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Lionhead is a breed of domestic rabbit recognized by the British Rabbit Council (BRC) and by the American Rabbit Breeders Association (ARBA). The Lionhead rabbit has a wool mane encircling the head, reminiscent of a male lion. Other Lionhead characteristics include a high head mount, compact upright body type, short well-furred 2- to 3-inch ears, and a weight of 2.5 to 3.75 pounds.
The Lionhead rabbit has a small, compact body, and the head is bold, yet not quite round from all sides, with well-developed muzzle. Their legs are of medium length and they are of medium bone. Their ears are not to exceed 3 inches long. Their mane is at to be at least 2 inches long and is to form a full circle around the head, extending to a 'V' at the back of the neck. It may fall into a fringe between the ears, creating a "wool cap". Lionheads have a normal rollback coat of medium length over the saddle, and some have "transitional wool" on their flanks. Some Lionheads have noticeably longer wool on the cheeks and chest. Lionhead rabbits have outgoing personalities and are a popular pet in the United States.
The Lionhead rabbit originated in Belgium. It is reported to have been produced by breeders trying to breed a long-coated dwarf rabbit by crossing a miniature Swiss Fox and a Netherland dwarf. This resulted in a genetic mutation causing wool to appear around the head and on the flanks. This gene has come to be known as the "mane" gene. There are many other reports similar to this, for example that the lionhead has been bred from a Netherland Dwarf and a Jersey Wooly, but none have been substantiated, since the mane gene is separate from the gene that creates wool coats in wooled rabbits. The Lionhead rabbit continued to gain popularity in Europe, and Lionheads found their way to the United States in the late 1990s.
In the United Kingdom, the BRC has recognized the Lionhead breed since 2002.
In 2013 the Lionhead was accepted as a recognized breed by ARBA in two varieties: Tortoise and Ruby-Eyed White. As of 1 February 2014, Lionheads have been eligible to compete for Best in Show and to receive legs toward Grand Champion.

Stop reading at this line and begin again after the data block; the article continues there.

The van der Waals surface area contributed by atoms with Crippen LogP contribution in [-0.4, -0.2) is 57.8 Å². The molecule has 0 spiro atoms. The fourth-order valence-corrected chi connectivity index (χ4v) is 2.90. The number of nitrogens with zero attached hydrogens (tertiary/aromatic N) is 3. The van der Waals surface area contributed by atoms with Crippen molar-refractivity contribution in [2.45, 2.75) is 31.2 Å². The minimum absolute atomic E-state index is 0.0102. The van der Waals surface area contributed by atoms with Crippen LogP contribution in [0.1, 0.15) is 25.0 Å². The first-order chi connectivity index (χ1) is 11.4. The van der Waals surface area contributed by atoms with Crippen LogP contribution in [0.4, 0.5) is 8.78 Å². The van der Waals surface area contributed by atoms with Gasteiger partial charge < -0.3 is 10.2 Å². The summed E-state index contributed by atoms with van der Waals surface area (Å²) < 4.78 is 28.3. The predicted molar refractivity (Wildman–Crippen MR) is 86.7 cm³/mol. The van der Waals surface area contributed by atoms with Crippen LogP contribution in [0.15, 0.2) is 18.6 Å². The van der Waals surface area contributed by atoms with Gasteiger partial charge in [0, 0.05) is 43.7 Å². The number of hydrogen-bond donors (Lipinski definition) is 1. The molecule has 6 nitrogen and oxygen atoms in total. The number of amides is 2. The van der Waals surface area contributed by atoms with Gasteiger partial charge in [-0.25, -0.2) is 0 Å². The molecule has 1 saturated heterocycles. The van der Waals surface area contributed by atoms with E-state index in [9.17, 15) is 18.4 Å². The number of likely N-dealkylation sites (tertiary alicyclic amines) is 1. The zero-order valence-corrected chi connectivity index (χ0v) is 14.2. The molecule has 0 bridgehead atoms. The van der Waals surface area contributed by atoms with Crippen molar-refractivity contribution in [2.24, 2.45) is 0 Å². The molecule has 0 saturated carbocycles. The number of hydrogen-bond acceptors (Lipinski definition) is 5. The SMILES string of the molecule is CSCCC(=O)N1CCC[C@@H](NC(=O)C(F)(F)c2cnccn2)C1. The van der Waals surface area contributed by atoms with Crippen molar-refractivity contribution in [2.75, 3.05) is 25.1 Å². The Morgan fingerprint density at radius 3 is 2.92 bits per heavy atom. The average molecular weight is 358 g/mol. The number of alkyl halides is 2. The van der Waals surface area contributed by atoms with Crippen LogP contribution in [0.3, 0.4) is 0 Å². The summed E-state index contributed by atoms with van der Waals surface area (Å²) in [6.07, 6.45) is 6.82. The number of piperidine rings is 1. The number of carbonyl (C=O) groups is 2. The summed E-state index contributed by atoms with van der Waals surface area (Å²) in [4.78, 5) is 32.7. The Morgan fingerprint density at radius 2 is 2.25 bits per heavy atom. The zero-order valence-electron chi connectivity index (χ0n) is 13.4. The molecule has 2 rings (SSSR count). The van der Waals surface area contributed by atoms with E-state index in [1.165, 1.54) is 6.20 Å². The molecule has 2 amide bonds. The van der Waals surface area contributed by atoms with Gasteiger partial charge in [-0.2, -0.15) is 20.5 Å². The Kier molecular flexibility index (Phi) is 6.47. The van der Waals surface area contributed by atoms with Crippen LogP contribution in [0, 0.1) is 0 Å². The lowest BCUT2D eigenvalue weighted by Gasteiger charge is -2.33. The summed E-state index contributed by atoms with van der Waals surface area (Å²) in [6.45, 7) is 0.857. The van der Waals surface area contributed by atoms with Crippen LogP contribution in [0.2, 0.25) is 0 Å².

The North American Lionhead Rabbit Club (NALRC) holds its annual Lionhead Exhibition Specialty show in Columbus, Ohio. Typically, the Lionhead breed is represented by approximately 300-500 entries and 50-80 exhibitors from all over the United States and Canada.
Typically, the mane is thick, woolly and soft with evident "crimping". Depending on the number of genes a Lionhead gets from each parent, it can have a double mane (two mane genes) or a single mane (one mane gene). The only way to tell if a rabbit is single mane or double mane is when it is first born. A double mane Lionhead will have a noticeable V form around their skirt/flanks, while a single mane will look like a common rabbit directly after birth. Past then, many factors contribute to how much mane each individual actually ends up having including chewing on the mane by themselves or others and matts.
Single mane Lionhead rabbits only have one copy of the mane gene. These Lionheads typically do not hold a mane for their entire lifetime. They have a mane that can be around its head, ears, chin and sometimes on the chest and rump. The mane may be wispy and thin and may disappear on some rabbits altogether as they mature.
Single maned Lionheads are usually the product of a Purebred Double mane Lionhead being bred to a rabbit of another breed in order to strengthen a particular characteristic, or to introduce a particular color into the Lionhead breed. Kits born without a copy of the mane gene are called "no maned."
Double maned Lionheads have two copies of the mane gene. They typically have a thick mane of wool encircling the head and sometimes have wool on their flanks that some refer to as a "skirt." A double maned lionhead is the product of either two single maned Lionheads (will have single manes in the litter) or two double maned lionheads.
In most cases the Lionhead is a friendly and well mannered pet. It is possible to train a Lionhead as they are very smart creatures. They can comprehend certain orders like come, play, and eat. Lionhead rabbits are also good with children. There have been reports of autistic children learning to communicate with the help of a Lionhead Rabbit.
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